Ogden City

October 13, 1864

My dear sisters,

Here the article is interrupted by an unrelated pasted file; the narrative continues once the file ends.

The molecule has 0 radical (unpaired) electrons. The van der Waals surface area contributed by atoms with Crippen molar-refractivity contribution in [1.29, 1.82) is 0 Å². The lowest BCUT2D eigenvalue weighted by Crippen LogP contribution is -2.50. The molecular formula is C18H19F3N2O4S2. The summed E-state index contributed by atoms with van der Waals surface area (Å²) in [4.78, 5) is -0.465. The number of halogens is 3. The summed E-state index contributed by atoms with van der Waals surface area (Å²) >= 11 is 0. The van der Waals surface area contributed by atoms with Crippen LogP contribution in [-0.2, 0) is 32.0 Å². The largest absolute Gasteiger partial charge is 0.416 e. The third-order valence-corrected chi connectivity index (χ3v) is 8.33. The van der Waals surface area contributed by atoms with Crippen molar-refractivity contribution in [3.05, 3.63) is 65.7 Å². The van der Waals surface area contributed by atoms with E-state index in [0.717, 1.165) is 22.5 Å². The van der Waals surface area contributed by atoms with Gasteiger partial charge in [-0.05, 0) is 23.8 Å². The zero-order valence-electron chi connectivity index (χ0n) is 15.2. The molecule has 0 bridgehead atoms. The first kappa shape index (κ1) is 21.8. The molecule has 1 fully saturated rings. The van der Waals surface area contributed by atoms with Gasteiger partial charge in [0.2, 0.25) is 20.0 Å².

I have reached the end of my journey in the valley of Great Salt Lake well and happy, and I hope that you are the same. I shall now give you some of the history of my trip from the Old Country. This little letter is not large enough to describe all I saw, but I shall do my best to describe the outstanding features as briefly and inclusively as possible. We started from Aberdare on May 17th for Merthyr, where we stayed overnight. Next morning, the 18th, we started for Liverpool. After leaving the old rugged, craggy mountains of Wales behind us, we came to the flat plains of England and there saw the most desirable land such as we had never seen in all our lives. It was full of apple trees, plums, pears, and all kinds of other fruit, nature was a feast of beauty, all kinds of beautiful buildings of red brick. By evening we reached Liverpool. (One-half dozen words obliterated by creased paper) the streets were all paved. There is no time now to give details about this place. Next day we went down to the docks, and there we saw the General McClellan. This immense vessel laid about 70 yards long carrying 2000 tons. After getting everything in order, the steamboat pulled us on to the river, where we saw the great eastern, the world’s chief wonder. May 21st, we set sail for New York across the Atlantic Ocean. We saw many large fish. About the banks of Newfoundland we saw many large icebergs, some of them 200 feet high, and the portion above the surface of the water was but a third of the whole, so this enormous block would stand 600 feet high if it were all visible. We had a successful journey. We got one bad storm for about 24 hours. We were on the ocean for a month and 3 days. After reaching New York, we were taken to customs offices where all immigrants have to pass. After getting all in order there, we started out by steamboat on the river Genessee for about 160 miles to Albany. Here we took the train, and away we went for hundreds of miles along the borders of Canada. Then we crossed the river to St. Clair and through a part of Canada, then recrossed the same river to the United States and on to Buffalo. Here laid a large lake called Buffalo Lake. I don’t know its size but it was scores of miles long. After changing trains, we went on to Quincy. This lies on the bank of the Mississippi River. We crossed this river to the State of Missouri. Here is the most delightful land we ever saw, vast plains for hundreds of miles. I did not see a single mountain during my journey from New York to Wyoming (in Nebraska). We went along the banks of Mississippi for about 900 miles to St. Joseph. This was as far as we went by train. We were on the train for 11 days and nights, and were very tired for want of a place to sleep, having traveled 2000 miles.